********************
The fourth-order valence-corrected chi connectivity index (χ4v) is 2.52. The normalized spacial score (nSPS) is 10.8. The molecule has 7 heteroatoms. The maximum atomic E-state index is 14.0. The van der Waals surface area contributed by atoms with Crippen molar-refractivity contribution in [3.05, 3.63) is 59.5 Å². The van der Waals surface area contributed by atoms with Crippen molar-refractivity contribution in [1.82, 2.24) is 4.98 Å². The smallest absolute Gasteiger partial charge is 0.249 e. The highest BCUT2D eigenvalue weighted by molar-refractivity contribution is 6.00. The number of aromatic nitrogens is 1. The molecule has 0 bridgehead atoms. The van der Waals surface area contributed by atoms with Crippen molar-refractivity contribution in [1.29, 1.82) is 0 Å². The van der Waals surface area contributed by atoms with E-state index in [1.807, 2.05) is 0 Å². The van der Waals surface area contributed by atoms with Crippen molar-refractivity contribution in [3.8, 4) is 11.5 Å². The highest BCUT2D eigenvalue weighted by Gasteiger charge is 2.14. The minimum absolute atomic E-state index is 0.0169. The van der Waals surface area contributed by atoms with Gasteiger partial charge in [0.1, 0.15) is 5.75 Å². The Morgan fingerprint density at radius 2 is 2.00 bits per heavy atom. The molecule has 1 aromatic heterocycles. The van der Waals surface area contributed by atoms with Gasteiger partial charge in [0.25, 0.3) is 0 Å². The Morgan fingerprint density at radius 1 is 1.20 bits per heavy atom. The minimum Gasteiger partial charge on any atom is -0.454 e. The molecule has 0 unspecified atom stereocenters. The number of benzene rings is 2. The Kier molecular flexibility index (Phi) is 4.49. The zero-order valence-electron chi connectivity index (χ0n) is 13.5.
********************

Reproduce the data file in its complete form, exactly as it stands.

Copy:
The fourth-order valence-corrected chi connectivity index (χ4v) is 2.52. The normalized spacial score (nSPS) is 10.8. The molecule has 7 heteroatoms. The maximum atomic E-state index is 14.0. The van der Waals surface area contributed by atoms with Crippen molar-refractivity contribution in [3.05, 3.63) is 59.5 Å². The van der Waals surface area contributed by atoms with Crippen molar-refractivity contribution in [1.82, 2.24) is 4.98 Å². The smallest absolute Gasteiger partial charge is 0.249 e. The highest BCUT2D eigenvalue weighted by molar-refractivity contribution is 6.00. The number of aromatic nitrogens is 1. The molecule has 0 bridgehead atoms. The van der Waals surface area contributed by atoms with Crippen molar-refractivity contribution in [1.29, 1.82) is 0 Å². The van der Waals surface area contributed by atoms with E-state index in [1.807, 2.05) is 0 Å². The van der Waals surface area contributed by atoms with Crippen molar-refractivity contribution in [3.8, 4) is 11.5 Å². The highest BCUT2D eigenvalue weighted by Gasteiger charge is 2.14. The minimum absolute atomic E-state index is 0.0169. The van der Waals surface area contributed by atoms with Gasteiger partial charge in [0.1, 0.15) is 5.75 Å². The Morgan fingerprint density at radius 2 is 2.00 bits per heavy atom. The molecule has 1 aromatic heterocycles. The van der Waals surface area contributed by atoms with Gasteiger partial charge in [0.25, 0.3) is 0 Å². The Morgan fingerprint density at radius 1 is 1.20 bits per heavy atom. The minimum Gasteiger partial charge on any atom is -0.454 e. The molecule has 0 unspecified atom stereocenters. The number of benzene rings is 2. The Kier molecular flexibility index (Phi) is 4.49. The zero-order valence-electron chi connectivity index (χ0n) is 13.5.